Players watch on in the dugout and discuss potential strategies such as defensive alignment, batting order and most importantly, who’s pitching.
Players watch on in the dugout and discuss potential strategies such as defensive alignment, batting order and most importantly, who’s pitching.
Thanks to an event held by 43 Boys Baseball Club of Warsaw, kids from all over the area were able to channel their inner Benny “The Jet” Rodriguez for a day of baseball fun Saturday at the City-County Athletic Complex.

Inspired by the famous 1993 movie “The Sandlot.” the day’s rules stayed true to the themes of the movie. Parents and coaches filled the bleachers of the CCAC in bunches to watch their kids play, but that’s where involvement ended.

The players, who were separated onto different fields based on age groups, ran the show. The kids picked the teams, assigned players to their positions on the field and in the batting order and coached the bases themselves. Besides the coaches, players also took over the role of the umpire, calling balls and strikes from behind the plate.

One parent stood behind second base at each field to act as the last resort mediator if a call at the plate or on the base paths became too contentious. Throughout the day, the mediator was seldom used. Majority rule often won, and more times than not, players on the team the call went against would call it fairly.

“When we were kids we would just do this on our own. You think about [the movie], they never kept score, the game never ended, there were no parents involved,” 43 Boys Baseball Club Founder Seth Bradford said. “We have parents here, but we ask them not to get involved. You can tell by the smiles on their faces these kids are having a lot of fun.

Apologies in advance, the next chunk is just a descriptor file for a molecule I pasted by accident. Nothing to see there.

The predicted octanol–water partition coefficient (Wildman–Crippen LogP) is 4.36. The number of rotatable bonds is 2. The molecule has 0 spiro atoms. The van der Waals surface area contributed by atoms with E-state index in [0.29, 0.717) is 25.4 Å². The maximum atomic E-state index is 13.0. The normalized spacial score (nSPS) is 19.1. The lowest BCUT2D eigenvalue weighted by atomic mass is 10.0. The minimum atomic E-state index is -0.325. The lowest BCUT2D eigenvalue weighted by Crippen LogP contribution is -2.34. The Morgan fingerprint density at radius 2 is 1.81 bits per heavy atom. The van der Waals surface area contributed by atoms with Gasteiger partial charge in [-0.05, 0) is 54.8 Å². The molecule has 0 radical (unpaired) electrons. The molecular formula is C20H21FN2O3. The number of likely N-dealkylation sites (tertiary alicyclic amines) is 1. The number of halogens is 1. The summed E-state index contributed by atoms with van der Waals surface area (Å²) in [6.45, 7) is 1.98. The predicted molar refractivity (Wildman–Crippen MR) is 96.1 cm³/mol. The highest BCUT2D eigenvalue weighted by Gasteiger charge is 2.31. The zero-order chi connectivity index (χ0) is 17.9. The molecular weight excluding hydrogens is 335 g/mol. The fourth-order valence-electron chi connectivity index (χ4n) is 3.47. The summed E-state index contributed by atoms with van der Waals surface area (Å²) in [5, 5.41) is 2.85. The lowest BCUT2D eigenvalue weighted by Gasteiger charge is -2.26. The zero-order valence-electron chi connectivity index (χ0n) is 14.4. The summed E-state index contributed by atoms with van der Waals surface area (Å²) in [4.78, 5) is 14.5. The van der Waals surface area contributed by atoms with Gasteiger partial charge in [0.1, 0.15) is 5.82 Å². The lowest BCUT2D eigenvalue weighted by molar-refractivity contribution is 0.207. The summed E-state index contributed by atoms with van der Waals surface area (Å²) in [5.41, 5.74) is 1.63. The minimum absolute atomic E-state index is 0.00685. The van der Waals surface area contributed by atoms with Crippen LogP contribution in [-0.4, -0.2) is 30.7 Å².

43 Boys Baseball Club was started as a way to allow kids to play in a competitive environment without having to make the financial or time commitments of travel baseball. The team plays a variety of tournaments, all in Warsaw, against teams from other areas of the state and sometimes Michigan.

“We want these kids to play at high levels without their families having to sacrifice their entire summer,” Bradford said. “Our main goal is to teach kids the life lessons of baseball. The failures and the toughness that comes with it.”

43 Boys Baseball was supposed to host a few out of town teams on Saturday for a tournament, but scheduling conflicts caused it to be cancelled. With a free day and some baseball fields begging to be used, the organization came up with “Sandlot” Day as a replacement.

With enough kids showing up to start two nine-on-nine games just minutes after the 10 a.m. start time, the idea was clearly a success. Someone eavesdropping on a dugout could hear the players asking each other which positions they could play best, where they usually hit in the order. A ball in the gap would have kids channeling their inner first base coach, waving their arms around for their hitter to take second.

The smiles were contagious, and the looseness and energy the players played with in these no-pressure situations was palpable. Very few issues arose throughout the day, with the most egregious being a few questionable strike calls from catchers trying their best to help their pitchers out. There were not any shout outs of “You’re killing me, Smalls!”